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Earthquake awareness heightens in Sparks
by Garrett Valenzuela
Oct 16, 2012 | 10271 views | 0 0 comments | 17 17 recommendations | email to a friend | print
Stephen Driscoll, emergency manager for the City of Sparks, addresses earthquake safety Monday in preparation for the annual Great Nevada ShakeOut. The event takes place Thursday at 10:18 a.m.
Stephen Driscoll, emergency manager for the City of Sparks, addresses earthquake safety Monday in preparation for the annual Great Nevada ShakeOut. The event takes place Thursday at 10:18 a.m.
SPARKS — After seeing nearly 200,000 people register for the Great Nevada ShakeOut earthquake awareness event in 2011, the now worldwide drill is seeing its biggest turnout in its three-year history.

Nevada was the first state to join California in spreading awareness and encouraging preparedness of earthquakes, and now states such as Alaska and countries such as Japan and New Zealand are joining in the effort. For the city of Sparks, the timing of this event is perfect and it is set to take place Thursday at 10:18 a.m.

“The research that the university (of Nevada, Reno) has done shows that with the major faults we have running through the valley, it is just a matter of time before we have a 6.5 to 7.5 or larger,” said Stephen Driscoll, assistant city and emergency manager for the City of Sparks, Monday. “Having activity in the Spanish Springs valley, it just reminds us that the big one will probably be here soon. And we don’t know when so being prepared and getting the information that you need to is very critical.”

The UNR Seismological Laboratory reported more than 100 small earthquakes in the Spanish Springs valley between Oct. 8 and Sunday. The report stated the quakes were between five and eight miles below the surface and “too small to be felt.” The activity, however, does warn of possible larger quakes to follow.

“We know that we have done a lot of seismic retrofit, but things are going to break,” Driscoll said. “We are going to lose roads, water in, water out and communication systems will be overburdened as with any disaster. It is important for us to know that we need to be ready and what the shakeout does for us is have us practice.”

The Great Nevada ShakeOut drill calls for participants to “drop, cover and hold on” as if there were a major earthquake and to stay in that position for one minute. Seismological experts said living in northern Nevada comes with a major responsibility to be prepared.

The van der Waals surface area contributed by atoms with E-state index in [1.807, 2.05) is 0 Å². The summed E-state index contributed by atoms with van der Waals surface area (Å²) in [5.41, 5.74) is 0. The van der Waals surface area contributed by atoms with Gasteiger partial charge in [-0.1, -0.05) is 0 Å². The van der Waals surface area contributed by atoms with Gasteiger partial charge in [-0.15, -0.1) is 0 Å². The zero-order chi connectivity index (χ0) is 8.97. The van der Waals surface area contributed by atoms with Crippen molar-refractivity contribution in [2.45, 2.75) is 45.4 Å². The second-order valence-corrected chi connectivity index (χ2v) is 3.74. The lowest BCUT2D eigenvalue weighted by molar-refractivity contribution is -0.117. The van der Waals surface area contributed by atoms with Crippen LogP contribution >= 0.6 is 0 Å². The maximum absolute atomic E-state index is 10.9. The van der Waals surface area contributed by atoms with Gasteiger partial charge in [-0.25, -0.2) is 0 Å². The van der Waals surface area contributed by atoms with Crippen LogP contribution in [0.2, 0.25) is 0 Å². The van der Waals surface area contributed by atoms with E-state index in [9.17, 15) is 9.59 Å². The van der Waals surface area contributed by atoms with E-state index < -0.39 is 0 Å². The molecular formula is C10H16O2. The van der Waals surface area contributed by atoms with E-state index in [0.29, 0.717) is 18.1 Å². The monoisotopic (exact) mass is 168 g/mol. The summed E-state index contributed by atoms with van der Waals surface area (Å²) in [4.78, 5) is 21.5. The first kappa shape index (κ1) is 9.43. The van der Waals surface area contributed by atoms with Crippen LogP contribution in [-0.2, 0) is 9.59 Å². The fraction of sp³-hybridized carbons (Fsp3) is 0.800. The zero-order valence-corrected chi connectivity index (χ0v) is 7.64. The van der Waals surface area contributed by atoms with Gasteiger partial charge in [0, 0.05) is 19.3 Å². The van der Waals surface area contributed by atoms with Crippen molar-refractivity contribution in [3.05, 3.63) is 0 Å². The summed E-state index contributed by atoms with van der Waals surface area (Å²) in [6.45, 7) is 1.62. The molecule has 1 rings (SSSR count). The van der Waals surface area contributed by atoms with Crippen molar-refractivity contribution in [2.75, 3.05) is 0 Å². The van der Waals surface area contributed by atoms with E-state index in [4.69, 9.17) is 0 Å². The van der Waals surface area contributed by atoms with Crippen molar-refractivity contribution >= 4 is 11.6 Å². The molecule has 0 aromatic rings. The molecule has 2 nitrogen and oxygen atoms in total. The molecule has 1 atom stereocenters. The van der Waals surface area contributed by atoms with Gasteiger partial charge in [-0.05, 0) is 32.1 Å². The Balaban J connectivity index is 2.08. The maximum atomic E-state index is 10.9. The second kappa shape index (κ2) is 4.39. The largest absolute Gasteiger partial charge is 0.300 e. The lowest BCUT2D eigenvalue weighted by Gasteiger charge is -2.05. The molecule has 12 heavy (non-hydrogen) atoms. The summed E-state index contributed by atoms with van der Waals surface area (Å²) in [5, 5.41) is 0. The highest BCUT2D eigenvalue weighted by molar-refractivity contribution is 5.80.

“We need to realize that we do live with threats of earthquakes in northern Nevada. Nevada is the third most seismically active state in the United States,” said Ken Smith, associate director of the Nevada Seismological Lab at UNR. “There is a bigger issue about the shakeout and that is earthquake preparedness. When you survive the shaking of an earthquake, with your family or businesses, there is an initial response that happens after a big event, but in the long term we want to build a resilient and mature community and society that knows how to recover economically.”

Driscoll agreed that preparation would be most important in the event of an earthquake.

“What we do know about disasters is that when they do hit, the first responders, in the City of Sparks specifically, are going to be very busy taking care of the big things,” Driscoll said. “We are going to be dealing with personal private safety, medical emergencies and infrastructure failures so it is very important that people who have survived the disaster are able to take care of themselves for 72 hours or maybe longer.”

Robert Villegas, public affairs specialist for State Farm Insurance Agency, said relatively low percentages of people register for earthquake insurance in Nevada. Being the largest carrier of such insurance in the state, Villegas said a small minority of customers in the area opt for earthquake insurance.

“Even in California where they have had some major earthquakes, only 12 or 13 percent of people apply for earthquake insurance,” Villegas said. “In Nevada it is one of those issues where it is a personal decision for our customers. But in the north part of the state people are susceptible to it because of the mountain geography.”

Villegas referred to the Nevada Division of Insurance for consumers to find step-by-step assistance on the probability of earthquakes in Nevada, when to buy earthquake insurance and other useful information. The information can be found at

Mike Wolterbeek, media relations officer at UNR, said that every school district in Nevada has signed up to participate in the Great Nevada ShakeOut and more than 18 million will participate worldwide. The “drop, cover and hold on” event will happen Thursday at 10:18 a.m. across the state. Participants are encouraged to stop where they are and find safe covering.

Additional information about the Great Nevada ShakeOut, earthquake safety and preparedness can be found at Preparedness tips can be found online at, and covers tips such as earthquake-proofing your home, preparing a personal plan of action, making an emergency supply kit and examining the structural integrity of the building.
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